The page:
March 11, 2018


Passage: John 3:1-21


Blessed Lord, who hast caused all holy Scriptures to be written for our learning: Grant that we may in such wise hear them, read, mark, learn and inwardly digest them, that by patience and comfort of thy holy Word we may embrace and ever hold fast the blessed hope of everlasting life, which thou hast given us in our Saviour Jesus Christ. Amen. (Anglican Book of Prayer 1549)
Oh how I love your law! It is my meditation all the day (Psalm 119:97)

Brooding may sound like a strange title for a message on praying and I must admit that I was puzzled by the word. But as we seek to develop a relationship with God, with our friend and companion on this hike through life, Packer wants to encourage us to consider what he calls brooding prayer. As much as Packer wants to focus us on who-to in our praying, he recognizes that there will always be a need to mention some of the how-tos.

What he calls Christian brooding could also be called meditating. But he wants us to understand that what he is thinking of when he uses the word meditation is not an exercise similar to Eastern or New Age religion. Brooding or meditating is a spiritual discipline that is intended to ripen, stabilize and strengthen our renewed and renewing hearts. He sees it as a vital, energizing element in our communion with God. It is about directing our thinking and bringing discipline to our living and our praying.

So often the term brooding can have a negative connotation. But Packer wants us to focus on the positive side of brooding. Self-indulgent forms of brooding can lead to moodiness and be destructive to us. But he wants us to see brooding in a new light, as an activity that can help us control our random thoughts and help us to focus our thoughts in a clear, orderly, vivid and nourishing way. He wants us to really reclaim the word meditation and use it in the most constructive way possible. But to keep us from letting ourselves get distracted and take a by-path, he chooses to use the word brooding.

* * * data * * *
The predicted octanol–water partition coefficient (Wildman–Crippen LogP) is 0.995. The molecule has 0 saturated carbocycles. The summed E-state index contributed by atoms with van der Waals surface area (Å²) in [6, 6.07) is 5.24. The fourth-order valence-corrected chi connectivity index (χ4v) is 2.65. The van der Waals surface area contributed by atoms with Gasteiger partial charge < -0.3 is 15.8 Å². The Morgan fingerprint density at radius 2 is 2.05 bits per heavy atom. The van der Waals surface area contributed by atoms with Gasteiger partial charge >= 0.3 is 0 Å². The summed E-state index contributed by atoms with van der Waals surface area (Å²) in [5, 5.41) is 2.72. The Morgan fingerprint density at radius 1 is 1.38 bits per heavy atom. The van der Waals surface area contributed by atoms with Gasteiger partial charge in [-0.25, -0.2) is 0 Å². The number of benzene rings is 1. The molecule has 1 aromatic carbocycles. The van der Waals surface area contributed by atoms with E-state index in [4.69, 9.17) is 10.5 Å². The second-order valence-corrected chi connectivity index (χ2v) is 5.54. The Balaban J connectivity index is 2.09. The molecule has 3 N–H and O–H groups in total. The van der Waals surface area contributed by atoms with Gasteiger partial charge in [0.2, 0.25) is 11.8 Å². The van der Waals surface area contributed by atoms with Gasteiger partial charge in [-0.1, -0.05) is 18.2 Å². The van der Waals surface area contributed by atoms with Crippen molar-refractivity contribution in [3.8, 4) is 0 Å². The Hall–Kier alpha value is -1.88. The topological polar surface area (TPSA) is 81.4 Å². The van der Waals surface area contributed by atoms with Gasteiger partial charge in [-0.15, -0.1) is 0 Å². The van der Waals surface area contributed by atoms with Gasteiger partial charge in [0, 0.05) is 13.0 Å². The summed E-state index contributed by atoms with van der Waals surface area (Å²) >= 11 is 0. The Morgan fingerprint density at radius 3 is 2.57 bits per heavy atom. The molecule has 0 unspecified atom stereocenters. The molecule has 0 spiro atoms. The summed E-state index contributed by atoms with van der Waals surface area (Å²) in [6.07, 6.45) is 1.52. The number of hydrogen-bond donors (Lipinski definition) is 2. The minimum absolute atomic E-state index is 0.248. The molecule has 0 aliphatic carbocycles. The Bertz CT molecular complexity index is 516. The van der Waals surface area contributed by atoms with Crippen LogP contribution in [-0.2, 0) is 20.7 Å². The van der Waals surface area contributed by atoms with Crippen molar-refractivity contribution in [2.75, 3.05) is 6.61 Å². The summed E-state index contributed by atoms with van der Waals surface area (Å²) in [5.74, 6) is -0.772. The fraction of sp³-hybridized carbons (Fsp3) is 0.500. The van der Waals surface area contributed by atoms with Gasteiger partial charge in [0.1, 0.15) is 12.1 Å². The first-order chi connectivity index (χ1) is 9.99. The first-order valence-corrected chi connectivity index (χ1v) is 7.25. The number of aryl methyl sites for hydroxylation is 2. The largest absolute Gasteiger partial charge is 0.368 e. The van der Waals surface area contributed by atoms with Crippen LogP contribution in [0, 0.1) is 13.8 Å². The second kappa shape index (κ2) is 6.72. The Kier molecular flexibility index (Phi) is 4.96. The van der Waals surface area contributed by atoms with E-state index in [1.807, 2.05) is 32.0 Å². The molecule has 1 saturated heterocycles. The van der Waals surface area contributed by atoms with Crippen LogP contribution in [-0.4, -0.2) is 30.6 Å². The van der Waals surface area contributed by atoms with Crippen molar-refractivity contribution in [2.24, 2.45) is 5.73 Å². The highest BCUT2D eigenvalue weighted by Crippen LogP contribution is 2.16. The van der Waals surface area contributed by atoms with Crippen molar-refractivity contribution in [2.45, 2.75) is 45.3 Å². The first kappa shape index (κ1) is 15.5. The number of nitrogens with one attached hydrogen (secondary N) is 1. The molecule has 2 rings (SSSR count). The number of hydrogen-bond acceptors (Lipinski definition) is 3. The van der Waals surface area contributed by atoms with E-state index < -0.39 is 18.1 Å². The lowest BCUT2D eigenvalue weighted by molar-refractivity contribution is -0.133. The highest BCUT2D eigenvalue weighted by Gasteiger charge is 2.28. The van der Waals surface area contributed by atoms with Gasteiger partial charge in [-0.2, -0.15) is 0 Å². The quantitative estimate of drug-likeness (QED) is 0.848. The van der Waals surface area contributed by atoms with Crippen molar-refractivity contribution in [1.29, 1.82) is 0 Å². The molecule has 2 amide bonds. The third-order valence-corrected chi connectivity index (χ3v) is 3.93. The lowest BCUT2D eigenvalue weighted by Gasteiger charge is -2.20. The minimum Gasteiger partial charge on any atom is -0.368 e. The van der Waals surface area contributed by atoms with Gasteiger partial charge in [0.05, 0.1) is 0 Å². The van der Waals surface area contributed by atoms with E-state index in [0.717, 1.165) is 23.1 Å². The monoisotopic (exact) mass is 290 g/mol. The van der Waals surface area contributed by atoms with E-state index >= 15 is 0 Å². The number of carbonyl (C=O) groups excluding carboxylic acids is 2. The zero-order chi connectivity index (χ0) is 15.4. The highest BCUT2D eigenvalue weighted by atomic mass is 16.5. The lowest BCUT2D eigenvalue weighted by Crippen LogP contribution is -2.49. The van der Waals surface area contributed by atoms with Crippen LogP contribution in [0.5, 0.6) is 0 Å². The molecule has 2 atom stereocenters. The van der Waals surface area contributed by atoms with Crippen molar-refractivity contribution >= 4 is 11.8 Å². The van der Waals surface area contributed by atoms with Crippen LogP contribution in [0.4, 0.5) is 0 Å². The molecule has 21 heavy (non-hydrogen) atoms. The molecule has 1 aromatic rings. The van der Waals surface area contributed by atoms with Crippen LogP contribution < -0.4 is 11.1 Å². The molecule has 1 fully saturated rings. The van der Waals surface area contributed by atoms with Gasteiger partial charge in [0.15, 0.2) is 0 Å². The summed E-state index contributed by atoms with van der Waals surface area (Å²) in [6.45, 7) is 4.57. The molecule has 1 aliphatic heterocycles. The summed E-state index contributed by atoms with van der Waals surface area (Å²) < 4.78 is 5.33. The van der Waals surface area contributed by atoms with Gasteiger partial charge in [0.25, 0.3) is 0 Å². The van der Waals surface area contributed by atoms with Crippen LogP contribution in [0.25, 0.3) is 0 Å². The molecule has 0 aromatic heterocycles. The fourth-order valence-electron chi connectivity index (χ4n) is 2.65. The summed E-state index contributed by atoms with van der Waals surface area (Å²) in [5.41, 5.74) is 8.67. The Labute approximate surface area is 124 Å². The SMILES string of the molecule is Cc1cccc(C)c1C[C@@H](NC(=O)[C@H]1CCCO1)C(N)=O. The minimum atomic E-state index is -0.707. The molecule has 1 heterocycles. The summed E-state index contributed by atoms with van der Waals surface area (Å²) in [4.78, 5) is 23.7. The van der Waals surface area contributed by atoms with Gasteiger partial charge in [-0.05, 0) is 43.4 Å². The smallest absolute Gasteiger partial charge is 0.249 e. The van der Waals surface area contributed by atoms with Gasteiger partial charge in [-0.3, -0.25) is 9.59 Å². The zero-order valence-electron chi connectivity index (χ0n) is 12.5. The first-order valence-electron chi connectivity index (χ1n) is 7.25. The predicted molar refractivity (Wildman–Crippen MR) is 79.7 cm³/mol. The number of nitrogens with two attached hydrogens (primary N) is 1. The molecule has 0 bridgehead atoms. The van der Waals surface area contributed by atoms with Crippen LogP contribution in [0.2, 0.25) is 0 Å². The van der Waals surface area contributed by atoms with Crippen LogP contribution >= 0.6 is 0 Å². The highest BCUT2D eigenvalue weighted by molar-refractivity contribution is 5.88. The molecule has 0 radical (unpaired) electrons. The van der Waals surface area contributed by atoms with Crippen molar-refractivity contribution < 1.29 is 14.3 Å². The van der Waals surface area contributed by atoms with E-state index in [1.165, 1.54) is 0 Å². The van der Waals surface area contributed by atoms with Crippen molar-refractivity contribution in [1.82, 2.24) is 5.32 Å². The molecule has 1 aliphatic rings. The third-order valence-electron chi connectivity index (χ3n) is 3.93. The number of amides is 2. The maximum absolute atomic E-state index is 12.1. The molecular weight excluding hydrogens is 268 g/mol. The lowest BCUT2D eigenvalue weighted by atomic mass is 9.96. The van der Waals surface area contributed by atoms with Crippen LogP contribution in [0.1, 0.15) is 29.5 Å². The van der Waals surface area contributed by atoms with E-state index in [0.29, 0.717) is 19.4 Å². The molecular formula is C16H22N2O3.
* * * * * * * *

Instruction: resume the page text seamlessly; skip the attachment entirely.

So what is the nature of this Christian brooding or meditating? First it is to be described as thinking in God’s presence, thinking before the Lord, thinking about the Lord and our life in his world, by his grace and under his sway. He then brings to mind the picture of a cow chewing its cud. Cows don’t eat their food once but more than once. In a somewhat similar way, Packer says we are to chew over the lessons we learn from God’s word and so gain a depth of wisdom, motivation in our life and nourishment. We may even speak out loud in our meditating but it is not a sign that we are crazy.

Now for some rules to help direct us in Christian brooding or meditation. The first rule is: meditate on God with God. Remember that we are coming to God as a friend and seeking to speak with God. So we come with a humble spirit to show our love for God. The second rule is: meditate on the word in the Word. Remember that we can learn much from meditating on the words contained in passages of Scripture. As we do so, we will be looking to God for help, guidance and direction as we seek to discover his mind and will and then seek to have our lives affected by what we learn. The third rule is: Don’t get discouraged by the unevenness of your focus. God is a patient listener and teacher. When you find your thoughts wandering, gently bring yourself back to the subject or word or words that you have chosen for your time of brooding or meditating.

Another term you may have heard for what we are talking about is contemplation or contemplative prayer. Whether we choose to talk about meditation, brooding or contemplation, we need to be thinking about our relationship to God, thinking about God’s purposes, God’s greatness, achievements and blessings. And then what it means to respond to God. Thinking in the presence of God becomes talking to the Lord directly, and talking to God leads back to further thinking in his presence. When this discipline becomes a habit for our inner being, we will find God inhabiting both our hearts and our minds, enabling us to truly think and feel and move in a sustained attitude of prayer.